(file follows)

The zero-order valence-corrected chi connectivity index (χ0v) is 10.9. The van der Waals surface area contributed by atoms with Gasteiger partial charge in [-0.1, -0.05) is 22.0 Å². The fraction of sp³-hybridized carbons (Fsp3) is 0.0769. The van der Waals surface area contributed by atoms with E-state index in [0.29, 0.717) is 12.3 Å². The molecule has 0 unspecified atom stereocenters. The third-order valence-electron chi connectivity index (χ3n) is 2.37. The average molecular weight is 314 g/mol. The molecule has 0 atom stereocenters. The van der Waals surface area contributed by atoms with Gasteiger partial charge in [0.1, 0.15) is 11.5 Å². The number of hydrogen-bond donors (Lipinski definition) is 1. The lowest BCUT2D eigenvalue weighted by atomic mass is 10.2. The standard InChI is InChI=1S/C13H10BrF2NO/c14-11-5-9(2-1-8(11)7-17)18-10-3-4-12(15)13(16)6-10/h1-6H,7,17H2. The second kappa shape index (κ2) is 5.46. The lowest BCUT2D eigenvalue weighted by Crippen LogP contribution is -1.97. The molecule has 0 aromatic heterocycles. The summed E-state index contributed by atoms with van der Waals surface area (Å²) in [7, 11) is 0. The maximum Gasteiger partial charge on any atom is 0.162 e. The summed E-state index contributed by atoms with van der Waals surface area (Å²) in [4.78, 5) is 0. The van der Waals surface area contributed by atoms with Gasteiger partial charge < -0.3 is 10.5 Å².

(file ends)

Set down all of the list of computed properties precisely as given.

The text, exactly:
The zero-order valence-corrected chi connectivity index (χ0v) is 10.9. The van der Waals surface area contributed by atoms with Gasteiger partial charge in [-0.1, -0.05) is 22.0 Å². The fraction of sp³-hybridized carbons (Fsp3) is 0.0769. The van der Waals surface area contributed by atoms with E-state index in [0.29, 0.717) is 12.3 Å². The molecule has 0 unspecified atom stereocenters. The third-order valence-electron chi connectivity index (χ3n) is 2.37. The average molecular weight is 314 g/mol. The molecule has 0 atom stereocenters. The van der Waals surface area contributed by atoms with Gasteiger partial charge in [0.1, 0.15) is 11.5 Å². The number of hydrogen-bond donors (Lipinski definition) is 1. The lowest BCUT2D eigenvalue weighted by atomic mass is 10.2. The standard InChI is InChI=1S/C13H10BrF2NO/c14-11-5-9(2-1-8(11)7-17)18-10-3-4-12(15)13(16)6-10/h1-6H,7,17H2. The second kappa shape index (κ2) is 5.46. The lowest BCUT2D eigenvalue weighted by Crippen LogP contribution is -1.97. The molecule has 0 aromatic heterocycles. The summed E-state index contributed by atoms with van der Waals surface area (Å²) in [7, 11) is 0. The maximum Gasteiger partial charge on any atom is 0.162 e. The summed E-state index contributed by atoms with van der Waals surface area (Å²) in [4.78, 5) is 0. The van der Waals surface area contributed by atoms with Gasteiger partial charge < -0.3 is 10.5 Å².